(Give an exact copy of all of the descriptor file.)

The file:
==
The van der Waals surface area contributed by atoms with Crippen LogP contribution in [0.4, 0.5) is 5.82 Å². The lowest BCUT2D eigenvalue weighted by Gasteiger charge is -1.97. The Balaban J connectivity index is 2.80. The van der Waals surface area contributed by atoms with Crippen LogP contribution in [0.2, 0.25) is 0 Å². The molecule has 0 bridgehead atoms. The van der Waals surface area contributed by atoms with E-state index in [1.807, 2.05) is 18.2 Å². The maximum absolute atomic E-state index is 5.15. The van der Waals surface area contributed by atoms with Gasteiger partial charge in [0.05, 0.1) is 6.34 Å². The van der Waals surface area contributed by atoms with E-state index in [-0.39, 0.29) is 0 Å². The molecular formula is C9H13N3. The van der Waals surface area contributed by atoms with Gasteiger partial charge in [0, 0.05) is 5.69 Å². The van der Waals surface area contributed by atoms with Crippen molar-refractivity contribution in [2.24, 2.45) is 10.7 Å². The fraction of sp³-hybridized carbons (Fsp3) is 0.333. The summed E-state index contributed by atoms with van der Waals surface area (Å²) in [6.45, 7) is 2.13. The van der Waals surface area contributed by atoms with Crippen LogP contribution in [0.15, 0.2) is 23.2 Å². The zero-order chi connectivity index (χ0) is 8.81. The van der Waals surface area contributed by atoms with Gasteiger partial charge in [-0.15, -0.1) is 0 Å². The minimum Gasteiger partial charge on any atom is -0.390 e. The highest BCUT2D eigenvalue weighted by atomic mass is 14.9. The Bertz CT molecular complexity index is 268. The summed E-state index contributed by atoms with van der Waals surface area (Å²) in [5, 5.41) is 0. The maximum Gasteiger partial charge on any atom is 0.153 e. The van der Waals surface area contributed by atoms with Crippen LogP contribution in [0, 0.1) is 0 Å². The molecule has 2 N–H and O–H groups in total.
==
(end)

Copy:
The van der Waals surface area contributed by atoms with Crippen LogP contribution in [0.4, 0.5) is 5.82 Å². The lowest BCUT2D eigenvalue weighted by Gasteiger charge is -1.97. The Balaban J connectivity index is 2.80. The van der Waals surface area contributed by atoms with Crippen LogP contribution in [0.2, 0.25) is 0 Å². The molecule has 0 bridgehead atoms. The van der Waals surface area contributed by atoms with E-state index in [1.807, 2.05) is 18.2 Å². The maximum absolute atomic E-state index is 5.15. The van der Waals surface area contributed by atoms with Gasteiger partial charge in [0.05, 0.1) is 6.34 Å². The van der Waals surface area contributed by atoms with E-state index in [-0.39, 0.29) is 0 Å². The molecular formula is C9H13N3. The van der Waals surface area contributed by atoms with Gasteiger partial charge in [0, 0.05) is 5.69 Å². The van der Waals surface area contributed by atoms with Crippen molar-refractivity contribution in [2.24, 2.45) is 10.7 Å². The fraction of sp³-hybridized carbons (Fsp3) is 0.333. The summed E-state index contributed by atoms with van der Waals surface area (Å²) in [6.45, 7) is 2.13. The van der Waals surface area contributed by atoms with Crippen LogP contribution in [0.15, 0.2) is 23.2 Å². The zero-order chi connectivity index (χ0) is 8.81. The van der Waals surface area contributed by atoms with Gasteiger partial charge in [-0.15, -0.1) is 0 Å². The minimum Gasteiger partial charge on any atom is -0.390 e. The highest BCUT2D eigenvalue weighted by atomic mass is 14.9. The Bertz CT molecular complexity index is 268. The summed E-state index contributed by atoms with van der Waals surface area (Å²) in [5, 5.41) is 0. The maximum Gasteiger partial charge on any atom is 0.153 e. The van der Waals surface area contributed by atoms with Crippen LogP contribution in [0, 0.1) is 0 Å². The molecule has 2 N–H and O–H groups in total.